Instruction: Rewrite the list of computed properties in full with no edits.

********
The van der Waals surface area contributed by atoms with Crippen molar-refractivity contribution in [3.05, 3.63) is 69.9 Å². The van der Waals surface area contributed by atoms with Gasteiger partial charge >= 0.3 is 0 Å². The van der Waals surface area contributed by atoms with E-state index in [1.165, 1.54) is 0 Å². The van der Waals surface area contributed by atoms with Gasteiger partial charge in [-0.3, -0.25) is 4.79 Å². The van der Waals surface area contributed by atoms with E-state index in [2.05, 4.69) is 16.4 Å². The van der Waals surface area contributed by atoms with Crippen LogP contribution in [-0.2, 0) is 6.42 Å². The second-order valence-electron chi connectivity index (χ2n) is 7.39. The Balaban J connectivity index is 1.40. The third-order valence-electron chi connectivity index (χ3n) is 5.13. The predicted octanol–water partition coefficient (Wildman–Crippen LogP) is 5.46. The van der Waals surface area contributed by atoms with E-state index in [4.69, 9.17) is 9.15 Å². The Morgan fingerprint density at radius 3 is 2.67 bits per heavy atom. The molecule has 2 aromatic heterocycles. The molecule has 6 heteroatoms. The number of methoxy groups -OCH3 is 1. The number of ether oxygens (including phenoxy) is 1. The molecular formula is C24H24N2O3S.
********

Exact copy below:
The van der Waals surface area contributed by atoms with Crippen molar-refractivity contribution in [3.05, 3.63) is 69.9 Å². The van der Waals surface area contributed by atoms with Gasteiger partial charge >= 0.3 is 0 Å². The van der Waals surface area contributed by atoms with E-state index in [1.165, 1.54) is 0 Å². The van der Waals surface area contributed by atoms with Gasteiger partial charge in [-0.3, -0.25) is 4.79 Å². The van der Waals surface area contributed by atoms with E-state index in [2.05, 4.69) is 16.4 Å². The van der Waals surface area contributed by atoms with Crippen LogP contribution in [-0.2, 0) is 6.42 Å². The second-order valence-electron chi connectivity index (χ2n) is 7.39. The Balaban J connectivity index is 1.40. The third-order valence-electron chi connectivity index (χ3n) is 5.13. The predicted octanol–water partition coefficient (Wildman–Crippen LogP) is 5.46. The van der Waals surface area contributed by atoms with E-state index in [4.69, 9.17) is 9.15 Å². The Morgan fingerprint density at radius 3 is 2.67 bits per heavy atom. The molecule has 2 aromatic heterocycles. The molecule has 6 heteroatoms. The number of methoxy groups -OCH3 is 1. The number of ether oxygens (including phenoxy) is 1. The molecular formula is C24H24N2O3S.